This documentary tells the story of the legendary Flying Nun music label up to its 21st birthday. The label became associated with the 'Dunedin Sound': a catch-all term for a sprawl of DIY, post-punk, warped, jangly guitar-pop. The Guardian: "[it's] as if being on the other side of the world meant the music was played upside down". Features interviews with founder Roger Shepherd and many key players, the spats and the glory. The label's influence on the US indie scene is noted, and Pavement's Stephen Malkmus covers The Verlaines' 'Death and the Maiden'.
This NFU film features the 1948 celebrations which marked the centenary of Dunedin's founding. The Edinburgh of the South's Scots heritage figures prominently, with Jock Carlson taking over the more Caledonian parts of the narration from Selwyn Toogood. A tour of the city is followed by extensive footage of the carnival week's centrepiece: an elaborate "cavalcade of progress", as floats trace Dunedin's development over 100 years, before the ambitious light and fireworks finale. In the period the film was made, all of the NFU's colour footage was processed overseas.
Kidult drama Gather your Dreams follows Kitty (Kerry McGregor), an aspiring performer travelling with her family's vaudeville troupe in 1930s NZ. In this episode, the troupe competes for viewers with boxing promoter Ted Crawley (George Henare) at a Depression relief camp. Troupe patriarch Wallace (Terence Cooper) plots to best Crawley by managing "Haggis the brawling Scot" (actor's agent and On the Mat legend Robert Bruce’s acting debut). But the 'worker's hope' turns out to be a stooge with a glass jaw. Will coaching from Kitty save the day? The show must go on!
Here to Stay uses New Zealand personalities to examine key settler groups that make up the Kiwi tribe. Each show mixes personal stories with a wider view, as the presenter sets out to discover what traits and icons their ethnic group contributed to the NZ blend. In the first (of two) series Michael Hurst, Theresa Healey, Ewen Gilmour, Jackie Clarke, Frano Botica and Bernadine Lim explore the English, Irish, German, Scot, Croatian, and Chinese stories respectively. Each episode includes identity reflections from a chorus of well-known Kiwis.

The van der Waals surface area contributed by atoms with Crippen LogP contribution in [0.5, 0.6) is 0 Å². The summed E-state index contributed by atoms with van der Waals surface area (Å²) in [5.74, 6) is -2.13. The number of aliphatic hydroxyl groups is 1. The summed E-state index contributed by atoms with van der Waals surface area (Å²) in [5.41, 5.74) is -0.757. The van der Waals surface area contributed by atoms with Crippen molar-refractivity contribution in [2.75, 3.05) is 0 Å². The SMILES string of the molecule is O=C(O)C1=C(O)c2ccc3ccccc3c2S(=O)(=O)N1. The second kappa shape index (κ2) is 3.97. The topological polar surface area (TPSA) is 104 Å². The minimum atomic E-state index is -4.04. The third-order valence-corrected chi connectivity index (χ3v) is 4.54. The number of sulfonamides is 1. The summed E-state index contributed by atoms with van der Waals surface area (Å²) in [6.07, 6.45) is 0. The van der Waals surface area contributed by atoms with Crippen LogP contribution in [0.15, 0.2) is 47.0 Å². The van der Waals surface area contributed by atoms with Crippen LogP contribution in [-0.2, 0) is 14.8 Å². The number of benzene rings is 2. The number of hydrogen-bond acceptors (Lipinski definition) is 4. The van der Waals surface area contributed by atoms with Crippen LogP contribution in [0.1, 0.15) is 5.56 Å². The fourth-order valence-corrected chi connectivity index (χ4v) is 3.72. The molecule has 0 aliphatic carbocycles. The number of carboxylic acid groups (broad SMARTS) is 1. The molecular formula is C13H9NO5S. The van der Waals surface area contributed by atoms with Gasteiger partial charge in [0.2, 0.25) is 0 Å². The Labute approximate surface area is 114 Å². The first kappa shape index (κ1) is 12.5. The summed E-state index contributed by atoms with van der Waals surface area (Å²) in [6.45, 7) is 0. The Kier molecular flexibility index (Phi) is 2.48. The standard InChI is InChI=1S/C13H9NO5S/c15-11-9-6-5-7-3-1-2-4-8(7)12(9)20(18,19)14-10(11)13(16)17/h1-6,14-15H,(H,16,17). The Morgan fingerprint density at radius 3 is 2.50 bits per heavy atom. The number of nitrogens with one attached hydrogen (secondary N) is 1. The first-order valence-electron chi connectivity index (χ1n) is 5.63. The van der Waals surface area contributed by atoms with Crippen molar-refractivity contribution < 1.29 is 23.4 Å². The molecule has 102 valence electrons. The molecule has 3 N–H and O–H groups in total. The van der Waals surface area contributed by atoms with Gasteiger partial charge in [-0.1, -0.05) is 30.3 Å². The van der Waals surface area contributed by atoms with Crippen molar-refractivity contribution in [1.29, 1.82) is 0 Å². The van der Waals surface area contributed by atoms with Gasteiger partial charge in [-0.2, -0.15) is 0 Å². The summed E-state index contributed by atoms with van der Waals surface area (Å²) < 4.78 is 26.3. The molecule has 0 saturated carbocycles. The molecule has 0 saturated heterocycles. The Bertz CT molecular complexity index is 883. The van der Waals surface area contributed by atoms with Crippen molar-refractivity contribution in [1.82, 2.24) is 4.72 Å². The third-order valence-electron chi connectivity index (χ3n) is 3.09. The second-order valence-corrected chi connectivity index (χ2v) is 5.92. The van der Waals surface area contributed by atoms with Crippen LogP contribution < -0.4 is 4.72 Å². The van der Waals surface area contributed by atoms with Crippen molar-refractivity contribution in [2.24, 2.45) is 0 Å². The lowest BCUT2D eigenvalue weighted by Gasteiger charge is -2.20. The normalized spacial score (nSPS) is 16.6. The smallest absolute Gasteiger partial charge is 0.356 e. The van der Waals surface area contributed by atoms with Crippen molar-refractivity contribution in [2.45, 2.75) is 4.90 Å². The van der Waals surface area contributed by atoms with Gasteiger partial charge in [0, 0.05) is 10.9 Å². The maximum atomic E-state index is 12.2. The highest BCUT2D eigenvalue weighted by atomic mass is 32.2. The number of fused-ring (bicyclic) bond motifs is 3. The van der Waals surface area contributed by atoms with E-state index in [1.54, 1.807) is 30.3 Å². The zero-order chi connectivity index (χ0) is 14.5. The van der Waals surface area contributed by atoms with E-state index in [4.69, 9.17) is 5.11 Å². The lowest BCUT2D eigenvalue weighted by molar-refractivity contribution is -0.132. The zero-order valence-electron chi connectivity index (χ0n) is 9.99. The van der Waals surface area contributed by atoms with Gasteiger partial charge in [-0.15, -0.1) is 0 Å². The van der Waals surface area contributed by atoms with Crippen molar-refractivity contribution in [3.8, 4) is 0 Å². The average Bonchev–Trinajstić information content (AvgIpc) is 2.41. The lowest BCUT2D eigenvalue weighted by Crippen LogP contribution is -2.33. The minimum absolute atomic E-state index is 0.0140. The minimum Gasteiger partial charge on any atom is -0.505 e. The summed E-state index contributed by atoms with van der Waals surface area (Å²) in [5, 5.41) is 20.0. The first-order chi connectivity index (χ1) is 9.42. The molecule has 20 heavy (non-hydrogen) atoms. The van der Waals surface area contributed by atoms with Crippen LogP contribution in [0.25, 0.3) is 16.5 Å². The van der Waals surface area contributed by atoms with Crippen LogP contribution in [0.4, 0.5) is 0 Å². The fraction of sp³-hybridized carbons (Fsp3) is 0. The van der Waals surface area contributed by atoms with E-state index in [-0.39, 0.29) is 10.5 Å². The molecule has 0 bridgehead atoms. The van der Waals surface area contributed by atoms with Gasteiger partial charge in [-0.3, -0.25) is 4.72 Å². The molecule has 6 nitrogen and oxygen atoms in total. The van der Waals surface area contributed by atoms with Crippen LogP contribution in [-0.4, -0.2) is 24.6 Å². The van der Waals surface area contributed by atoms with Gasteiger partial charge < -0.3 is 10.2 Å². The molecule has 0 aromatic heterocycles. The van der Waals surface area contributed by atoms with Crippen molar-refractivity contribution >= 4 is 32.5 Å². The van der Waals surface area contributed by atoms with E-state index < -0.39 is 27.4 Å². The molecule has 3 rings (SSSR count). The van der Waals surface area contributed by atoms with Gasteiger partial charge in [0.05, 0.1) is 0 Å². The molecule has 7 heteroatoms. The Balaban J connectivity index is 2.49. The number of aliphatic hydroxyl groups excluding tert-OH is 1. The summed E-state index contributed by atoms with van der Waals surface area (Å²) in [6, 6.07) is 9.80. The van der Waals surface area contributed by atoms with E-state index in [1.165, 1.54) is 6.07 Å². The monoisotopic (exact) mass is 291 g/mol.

Producer Lloyd Phillips won an Academy Award in 1981, for short film The Dollar Bottom. South African-born Phillips was raised in New Zealand, where his first feature, Battletruck, was shot. He went on to establish a globetrotting Hollywood career, working on The Legend of Zorro, 12 Monkeys, Inglourious Basterds and Vertical Limit (also shot in New Zealand). Phillips died of a heart attack on 25 January 2013.
Starting with the National Film Unit in 1943, Bob Allen’s career as a motion picture sound recordist covered six decades. Based in the UK from 1953, he worked with well-known directors including Fred Zinnemann (Allen's work on The Day of the Jackal was BAFTA-nominated). He returned to his homeland to share his knowledge and experience as New Zealand feature filmmaking blossomed; and later to retire.
Brother of pioneering aviator Jean Batten, Rotorua-born John Batten began acting in films while living in the United States. By the 1930s he was winning starring roles in England, including The Great Game and submarine drama Men Like This. Later he appeared in his only known New Zealand film, Rudall Hayward short Song of the Wanganui. Batten passed away in England in 1993.
Writer and comedian Jon Gadsby, QSM, likely spent more time being funny on NZ television screens than almost anyone — aside perhaps from his longtime partner in crime, David McPhail. After appearing together on breakthrough comedy show A Week of It, the two helped form the comic backbone of the long-running McPhail and Gadsby, satirical show Issues, and the outdoor escapades of Letter to Blanchy.
Marriage brought Scottish-born Robert Bruce down under, where he wrestled on hit show On the Mat, and acted and did stunts for movies. The Robert Bruce Ugly Agency was born in 1978, representing both actors and stuntpeople. The agency's stable of actors would expand to include Cliff Curtis, Joel Tobeck and Temuera Morrison. Bruce died on 2nd March 2009, after a short illness.
Tongan-Kiwi comedian Josh Thomson won attention after starring in 48 Hour short films Only Son and Brown Peril. Along with acting (Hounds) and appearances on comedy show 7 Days, Thomson is also an editor and director. In 2017 he starred in movie Gary of the Pacific, as a hapless real estate agent turned Pacific Island chief. The same year, he joined Three's primetime news show The Project.